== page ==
The Tulsa Shock have confirmed through a press release that the Kara Braxton for Nicole Ohlde and a 2011 first round pick trade that Freelantz reported last night.
Kara Braxton and Nicole Ohlde are essentially similar players...except Braxton is the better rebounder and scorer, while Ohlde has a higher assist rate and lower turnover percentage.
For the Mercury, acquiring Braxton is a double bonus -- not only do they get a more reliable post scorer to complement more perimeter oriented post players Candice Dupree and Tangela Smith, but also brings an arch nemesis to their side: during the four game season series against Phoenix just completed last night, Braxton 12.75 points on 62% shooting against Phoenix.
Mercury Shake Up Roster For Playoff Run, Ohlde Traded For Braxton - SB Nation Arizona
Gaines said this about Braxton after the teams played last week, "Forget all the fancy step-through - all that bullshit. She (Braxton) goes straight to the basket - which is a force - so we kind of have to watch out on her."
Not that they were going to see her again, but clearly they've addressed a need for some muscle in the post with this acquisition.
Braxton's biggest asset -- and perhaps the most important strength she brings to Phoenix -- is defensive rebounding. Braxton currently has a defensive rebounding percentage of 27% and has been among the top defensive rebounders in the league all season. For a Phoenix team that has been getting beaten on the offensive boards by nearly 8% -- among the highest differentials in the league -- having a center Braxton's size to help control the glass both helps them limit second chance points and trigger the fast break.
More subtly, Braxton's steal percentage of 4.4% places her in the elite among centers and the reason her average isn't higher could easily be attributed to the fact that she has had 10 less minutes a game than top center thieves. In addition, Braxton is reportedly in better shape than usual as a result of Nolan Richardson's rigorous workout regimen. As Phoenix looks to defend their title in the playoffs, Braxton might be something of an asset to bolster their post rotation.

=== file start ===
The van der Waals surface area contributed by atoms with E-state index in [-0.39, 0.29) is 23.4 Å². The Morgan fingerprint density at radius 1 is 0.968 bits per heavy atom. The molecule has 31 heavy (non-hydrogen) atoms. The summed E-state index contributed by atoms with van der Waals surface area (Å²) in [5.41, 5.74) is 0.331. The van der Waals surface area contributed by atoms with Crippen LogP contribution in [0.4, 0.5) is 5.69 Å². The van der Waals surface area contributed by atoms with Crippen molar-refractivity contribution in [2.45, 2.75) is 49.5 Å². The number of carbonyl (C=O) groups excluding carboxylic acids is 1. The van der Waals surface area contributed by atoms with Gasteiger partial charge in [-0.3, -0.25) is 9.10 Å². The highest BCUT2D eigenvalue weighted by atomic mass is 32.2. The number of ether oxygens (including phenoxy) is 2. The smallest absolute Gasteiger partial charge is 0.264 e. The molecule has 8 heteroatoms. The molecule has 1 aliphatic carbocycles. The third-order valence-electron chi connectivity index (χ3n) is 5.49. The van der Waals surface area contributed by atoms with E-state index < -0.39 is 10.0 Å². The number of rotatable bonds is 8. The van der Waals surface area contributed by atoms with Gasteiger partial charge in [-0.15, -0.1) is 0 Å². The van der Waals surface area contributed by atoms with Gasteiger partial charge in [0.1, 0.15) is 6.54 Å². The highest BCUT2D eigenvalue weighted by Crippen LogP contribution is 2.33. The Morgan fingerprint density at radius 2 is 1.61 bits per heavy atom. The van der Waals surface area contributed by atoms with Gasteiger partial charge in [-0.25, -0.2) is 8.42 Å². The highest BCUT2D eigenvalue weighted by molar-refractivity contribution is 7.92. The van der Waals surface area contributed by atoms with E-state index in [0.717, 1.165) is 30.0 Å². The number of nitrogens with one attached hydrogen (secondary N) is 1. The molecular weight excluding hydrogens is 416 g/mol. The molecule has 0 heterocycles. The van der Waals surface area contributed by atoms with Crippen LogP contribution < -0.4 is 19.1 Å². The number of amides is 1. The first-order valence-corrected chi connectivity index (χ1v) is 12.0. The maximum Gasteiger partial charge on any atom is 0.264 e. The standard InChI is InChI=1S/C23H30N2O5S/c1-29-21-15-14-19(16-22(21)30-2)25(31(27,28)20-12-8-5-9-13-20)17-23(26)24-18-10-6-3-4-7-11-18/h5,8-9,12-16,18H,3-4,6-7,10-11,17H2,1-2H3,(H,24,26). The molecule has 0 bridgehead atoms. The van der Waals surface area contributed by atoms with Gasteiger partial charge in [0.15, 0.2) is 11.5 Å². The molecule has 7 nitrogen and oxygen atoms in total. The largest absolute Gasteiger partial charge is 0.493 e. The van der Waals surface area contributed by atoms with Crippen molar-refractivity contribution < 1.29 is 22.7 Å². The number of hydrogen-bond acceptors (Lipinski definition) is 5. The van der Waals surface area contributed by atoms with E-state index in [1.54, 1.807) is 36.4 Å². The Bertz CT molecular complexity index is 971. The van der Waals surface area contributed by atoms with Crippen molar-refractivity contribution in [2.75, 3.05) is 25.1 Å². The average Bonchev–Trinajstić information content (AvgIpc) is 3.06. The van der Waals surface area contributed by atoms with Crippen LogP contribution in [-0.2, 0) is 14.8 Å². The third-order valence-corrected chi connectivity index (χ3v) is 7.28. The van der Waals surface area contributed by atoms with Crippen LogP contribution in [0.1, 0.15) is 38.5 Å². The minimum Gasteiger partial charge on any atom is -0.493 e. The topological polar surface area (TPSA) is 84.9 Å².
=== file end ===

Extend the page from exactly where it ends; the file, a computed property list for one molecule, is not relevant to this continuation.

As for Tulsa, we could certainly do a strict basketball analysis but that's clearly was not what this trade was about. The big prize in this trade for Tulsa was Phoenix's 2011 first round draft pick. At present, the Western Conference playoff picture is far from set and second place Phoenix would be below the last place New York Liberty in a draft order. Meaning Tulsa has acquired a potentially very valuable mid-first round draft pick. How valuable?
Here are players potentially available in the 2011 draft, aside from the highly touted Maya Moore:
You don't have to go through a deep analysis of all 16 of those prospects to get the point here: one could imagine that the first round (and into the second round) will have enough talent to make this type of trade (and the earlier Shavonte Zellous trade) worthwhile for Tulsa. And just as players may decline in their senior years, this list obviously does not include any players who might potentially emerge throughout the season. In other words, Tulsa has traded their way into possibly getting a young rotation player who fills any one of a number of needs as they try to build this team. This was undoubtedly a trade for the future.